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Salesforce & Slack from a CRM Perspective


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Image: Sundry Photography -
Having just finished reading my colleague Irwin Lazar’s UC-oriented take on the potential intentions behind Salesforce’s announced acquisition of Slack, I’m driven to take fingers to keyboard to offer a different perspective.
The notion of bringing communications together with customer data is not a new one. In 1999 — the same year that Salesforce was founded — Nortel acquired Clarify, a major CRM company. The rationale for today’s acquisition is similar — but presumably with a much greater probability of success. One reason is that cloud infrastructures will allow the technical integration of each company’s solutions to happen relatively seamlessly.
Another reason is that the world has changed in the intervening 20 years. In 1999, combining customer management with enterprise communications looked like a good idea, but was somewhat unproven. Today, Salesforce has already worked its way into many facets of an enterprise (sales, marketing, service, e-commerce) in almost every industry. I have spoken to new companies completely designed around the CRM system. Slack will add an intelligent communication layer that will improve the Salesforce platform.
In terms of competing with Microsoft, Salesforce has been trouncing Dynamics 365 for years. I’ve long wondered why Microsoft never brought Teams and Dynamics closer together. Talk of doing so has never come to fruition.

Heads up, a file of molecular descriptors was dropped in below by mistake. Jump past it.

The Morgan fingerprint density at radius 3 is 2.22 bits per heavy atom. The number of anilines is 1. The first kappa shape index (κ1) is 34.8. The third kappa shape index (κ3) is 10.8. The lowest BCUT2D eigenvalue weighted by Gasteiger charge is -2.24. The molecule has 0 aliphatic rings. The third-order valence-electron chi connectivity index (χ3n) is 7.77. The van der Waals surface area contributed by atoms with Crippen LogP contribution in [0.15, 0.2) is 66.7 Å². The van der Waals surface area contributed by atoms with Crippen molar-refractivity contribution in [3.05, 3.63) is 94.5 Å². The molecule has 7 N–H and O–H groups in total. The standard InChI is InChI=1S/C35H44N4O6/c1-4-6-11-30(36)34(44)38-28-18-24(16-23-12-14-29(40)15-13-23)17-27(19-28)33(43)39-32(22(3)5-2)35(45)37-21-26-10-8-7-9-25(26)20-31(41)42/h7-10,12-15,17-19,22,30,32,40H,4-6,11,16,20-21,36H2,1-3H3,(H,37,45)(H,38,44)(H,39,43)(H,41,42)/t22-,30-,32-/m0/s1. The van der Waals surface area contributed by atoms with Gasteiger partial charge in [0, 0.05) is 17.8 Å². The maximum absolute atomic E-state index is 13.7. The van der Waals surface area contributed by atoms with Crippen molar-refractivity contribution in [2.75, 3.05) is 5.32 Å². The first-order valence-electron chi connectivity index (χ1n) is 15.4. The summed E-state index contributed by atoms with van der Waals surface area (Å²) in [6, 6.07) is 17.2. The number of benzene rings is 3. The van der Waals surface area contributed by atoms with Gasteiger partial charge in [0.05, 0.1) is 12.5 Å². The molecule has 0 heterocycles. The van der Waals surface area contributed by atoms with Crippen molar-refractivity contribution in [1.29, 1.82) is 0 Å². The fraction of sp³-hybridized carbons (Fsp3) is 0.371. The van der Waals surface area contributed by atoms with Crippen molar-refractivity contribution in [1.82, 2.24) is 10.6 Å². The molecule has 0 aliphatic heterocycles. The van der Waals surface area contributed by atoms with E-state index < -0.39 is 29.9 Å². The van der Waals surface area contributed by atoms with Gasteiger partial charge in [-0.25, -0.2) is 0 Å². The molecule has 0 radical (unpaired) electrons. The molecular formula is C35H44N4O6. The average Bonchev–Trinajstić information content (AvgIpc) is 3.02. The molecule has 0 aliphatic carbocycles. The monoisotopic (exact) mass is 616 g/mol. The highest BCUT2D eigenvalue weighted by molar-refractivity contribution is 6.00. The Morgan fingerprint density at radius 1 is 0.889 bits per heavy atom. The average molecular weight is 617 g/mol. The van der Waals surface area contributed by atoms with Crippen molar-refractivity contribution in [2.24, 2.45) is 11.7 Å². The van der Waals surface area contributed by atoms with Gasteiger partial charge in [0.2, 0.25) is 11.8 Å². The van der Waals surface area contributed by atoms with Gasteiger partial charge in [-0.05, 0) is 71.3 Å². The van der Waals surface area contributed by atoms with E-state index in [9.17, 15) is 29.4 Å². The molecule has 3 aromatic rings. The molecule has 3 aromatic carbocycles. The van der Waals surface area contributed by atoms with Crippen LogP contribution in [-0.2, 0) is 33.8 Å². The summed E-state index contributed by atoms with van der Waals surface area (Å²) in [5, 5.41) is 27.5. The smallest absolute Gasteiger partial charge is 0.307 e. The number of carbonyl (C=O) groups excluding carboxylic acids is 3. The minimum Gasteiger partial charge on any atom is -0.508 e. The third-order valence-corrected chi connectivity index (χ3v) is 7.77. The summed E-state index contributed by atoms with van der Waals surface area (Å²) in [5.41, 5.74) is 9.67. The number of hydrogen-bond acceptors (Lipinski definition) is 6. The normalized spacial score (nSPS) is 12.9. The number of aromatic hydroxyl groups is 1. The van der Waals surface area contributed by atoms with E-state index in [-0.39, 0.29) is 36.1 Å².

As I see it, Salesforce has the opportunity to create a seamless suite of communications and CRM, adding another “cloud” to a collection already comprising Marketing Cloud, Service Cloud, Sales Cloud, and so on. Salesforce, and its executive team — especially CEO Marc Benioff and CTO Parker Harris — don’t think it terms of silos, but in terms of a complete platform. While CEO Satya Nadella at Microsoft may have that vision as well, the company has struggled to bring together two very separate businesses.
Some say this may be the first of a series of acquisitions for Salesforce, taking the company to a new level. You can’t help but imagine whether a contact center company would be under consideration — that would certainly pair well with Slack. Also, it wouldn’t be the first time that a company that partnered with one vendor for a capability (e.g., as Salesforce has done with AWS for contact center via Amazon Connect) ultimately bought another company in the space. Several possibilities jump to mind, but I’ll leave those musings for others.